Today’s passage continues the description of how Purim was established. An interesting aspect is how the festival got its name. Haman plotted against the Jews and cast the lot (pur) to find the most auspicious day to carry out his plot (Esther 9:24). Purim is the plural of pur (v. 26). Yet in the Old Testament, the lot is also cast to find out God’s will. For instance, Joshua used lots to work out which tribes would receive which portions of land (Joshua 18:6). So the name ″Purim″ for the festival regularly reminds God’s people of a deeper reality. Haman thought that he determined the fate of God’s people by casting lots. But in reality, God’s hand controlled the destiny of His people.
Esther writes an official letter to confirm the celebration of Purim (Esther 9:29-32). She uses her royal authority to add weight to Mordecai’s letter. In a sense, this extra authority is needed, since this is the only religious festival in the Old Testament that is not directly instituted by God.
Esther’s mention of ″fasting and lamenting″ (Esther 9:31) adds another feature to Mordecai’s description of Purim. Mourning might seem out of place for a festival with a strong note of joy. But fasting and lamenting help the Jews to remember their situation before their deliverance (4:3, 16). It thus highlights the reversal, giving them greater reason for celebration.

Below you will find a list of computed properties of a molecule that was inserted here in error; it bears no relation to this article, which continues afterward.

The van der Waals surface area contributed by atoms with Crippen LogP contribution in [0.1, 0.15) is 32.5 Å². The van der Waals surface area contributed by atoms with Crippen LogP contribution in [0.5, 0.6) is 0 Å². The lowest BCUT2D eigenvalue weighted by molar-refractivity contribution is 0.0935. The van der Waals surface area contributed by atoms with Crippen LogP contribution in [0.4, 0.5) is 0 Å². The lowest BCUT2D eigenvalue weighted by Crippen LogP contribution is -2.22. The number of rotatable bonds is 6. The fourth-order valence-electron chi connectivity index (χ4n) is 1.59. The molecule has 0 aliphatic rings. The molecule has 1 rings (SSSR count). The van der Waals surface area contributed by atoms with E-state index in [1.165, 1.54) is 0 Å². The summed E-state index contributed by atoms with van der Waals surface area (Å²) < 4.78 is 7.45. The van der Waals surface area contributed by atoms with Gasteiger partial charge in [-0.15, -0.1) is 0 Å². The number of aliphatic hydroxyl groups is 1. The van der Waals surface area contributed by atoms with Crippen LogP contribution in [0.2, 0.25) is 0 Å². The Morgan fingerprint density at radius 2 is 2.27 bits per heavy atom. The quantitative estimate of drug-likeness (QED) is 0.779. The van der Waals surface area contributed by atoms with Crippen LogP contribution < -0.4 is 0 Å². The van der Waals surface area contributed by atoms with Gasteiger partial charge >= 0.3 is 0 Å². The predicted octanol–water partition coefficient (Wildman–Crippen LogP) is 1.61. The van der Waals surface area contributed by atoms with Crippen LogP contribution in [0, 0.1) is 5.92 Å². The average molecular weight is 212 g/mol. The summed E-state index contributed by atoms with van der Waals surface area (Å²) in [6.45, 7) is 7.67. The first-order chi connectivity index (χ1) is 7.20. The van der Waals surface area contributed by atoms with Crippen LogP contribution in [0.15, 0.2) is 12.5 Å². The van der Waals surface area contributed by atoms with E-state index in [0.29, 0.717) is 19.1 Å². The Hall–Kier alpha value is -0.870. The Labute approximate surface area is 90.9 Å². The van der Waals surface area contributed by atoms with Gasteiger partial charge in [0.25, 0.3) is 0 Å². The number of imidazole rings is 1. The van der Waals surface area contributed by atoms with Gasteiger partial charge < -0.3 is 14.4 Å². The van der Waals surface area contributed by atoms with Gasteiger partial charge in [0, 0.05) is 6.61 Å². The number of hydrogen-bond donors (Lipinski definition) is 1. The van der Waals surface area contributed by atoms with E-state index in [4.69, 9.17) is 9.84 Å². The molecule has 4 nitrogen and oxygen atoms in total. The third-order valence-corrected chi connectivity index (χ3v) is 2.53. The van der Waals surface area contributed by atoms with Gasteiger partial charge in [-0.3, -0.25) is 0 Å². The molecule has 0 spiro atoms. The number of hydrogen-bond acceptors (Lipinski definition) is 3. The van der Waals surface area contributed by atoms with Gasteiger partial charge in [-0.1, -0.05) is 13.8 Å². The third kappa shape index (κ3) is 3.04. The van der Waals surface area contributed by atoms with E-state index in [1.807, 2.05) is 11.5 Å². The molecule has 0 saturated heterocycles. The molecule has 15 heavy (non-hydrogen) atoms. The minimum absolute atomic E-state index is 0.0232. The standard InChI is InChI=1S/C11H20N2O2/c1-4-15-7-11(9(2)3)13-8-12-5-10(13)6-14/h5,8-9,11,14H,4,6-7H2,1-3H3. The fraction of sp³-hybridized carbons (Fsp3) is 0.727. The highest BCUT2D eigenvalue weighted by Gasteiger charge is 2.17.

Establishing regular religious festivals and seasons helps us to remember what God has done for us. After all, the problem with us is that we tend to forget. As Christians, we don’t celebrate Purim. But we do celebrate Easter, which marks the ultimate reversal. In it, we commemorate the wonderful truth that Jesus ″has destroyed death and has brought life and immortality to light through the gospel″ (2 Timothy 1:10).
How can you make your next Easter celebration more significant? In what other ways can you remember God’s goodness in your life?
Read 1 Corinthians 11:23-26. The Lord’s Supper is a sacrament taken more frequently than once a year. But how is it similar in meaning to Purim? How is it different from Purim?